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Why floating nuclear power plants might actually be a good idea
Russia wants nuclear power-generating ships by 2016. It's not as crazy as it sounds
A Russian nuclear-powered ice-breaker ship
A Russian nuclear-powered ice-breaker ship Shamukov Ruslan/ITAR-TASS Photo/Corbis
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t first, the idea of floating nuclear plants seems kind of dangerous, especially after an earthquake and tsunami knocked out the coastal Fukushima Daiichi power plant in Japan in 2011.

Russia's biggest shipbuilder, however, plans to have one ready to operate by 2016. Is this a brilliant solution to the country's energy problems or a recipe for floating Chernobyls?

Proponents of wind, solar, and other sources of clean energy may not be too happy. Not only is there the question of Russia's less-than-stellar record of nuclear waste disposal, there is also the fact that the floating power plants are being designed to power offshore oil-drilling platforms in the Arctic, according to RT.

Still, the barges themselves don't seem to be any more dangerous than Russia's nuclear-powered ice-breaker ships, which use the same KLT-40 naval propulsion reactors. The reactor-equipped barges would hold 69 people, and would have to be towed to their locations. They would also be able to power 200,000 homes, and could be modified to desalinate 240,000 cubic meters of water per day.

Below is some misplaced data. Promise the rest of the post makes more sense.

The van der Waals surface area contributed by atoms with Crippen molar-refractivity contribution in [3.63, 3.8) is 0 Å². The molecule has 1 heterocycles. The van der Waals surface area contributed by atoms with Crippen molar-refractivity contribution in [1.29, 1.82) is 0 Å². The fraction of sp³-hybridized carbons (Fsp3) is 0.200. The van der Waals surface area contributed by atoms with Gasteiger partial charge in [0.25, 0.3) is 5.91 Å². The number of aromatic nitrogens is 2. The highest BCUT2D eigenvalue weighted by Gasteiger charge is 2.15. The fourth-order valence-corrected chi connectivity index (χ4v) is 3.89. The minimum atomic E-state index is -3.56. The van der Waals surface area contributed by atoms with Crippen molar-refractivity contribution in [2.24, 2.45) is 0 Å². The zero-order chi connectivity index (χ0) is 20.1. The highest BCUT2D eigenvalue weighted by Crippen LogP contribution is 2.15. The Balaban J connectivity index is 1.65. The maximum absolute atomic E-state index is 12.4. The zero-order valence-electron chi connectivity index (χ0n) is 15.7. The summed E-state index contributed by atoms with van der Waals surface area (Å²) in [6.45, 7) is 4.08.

Each barge's set of two KLT-40 reactors would produce 70 megawatts of electricity — nothing to laugh at, but far less than the 3,937 megawatts produced at America's largest nuclear power plant in Palo Verde, Ariz. Russia's Rosenergoatom, the state-owned builder of the floating power plants, says it will keep the enrichment levels far below the weapons-grade threshold established by International Atomic Energy Agency (IAEA).

Of course, no nuclear reactor is completely safe. Back in 2010, when a prototype was tested near St. Petersburg, experts fretted to TIME about whether the shipbuilder would skimp on containment structures and auxiliary safety systems.

There is also the concern that terrorists could seize one of the boats — either in Russia or in the territory of a proposed customer like China or Indonesia — and either steal radioactive material or blow up the reactor.

Still, those risks are already present in ships that exist today. Indeed, environmentalists may be more concerned about the floating nuclear power plants opening up the Arctic — home to 13 percent of the world's untapped oil reserves — to increasingly aggressive drilling operations.

Keith Wagstaff is a staff writer at TheWeek.com covering politics and current events. He has previously written for such publications as TIME, Details, VICE, and the Village Voice.

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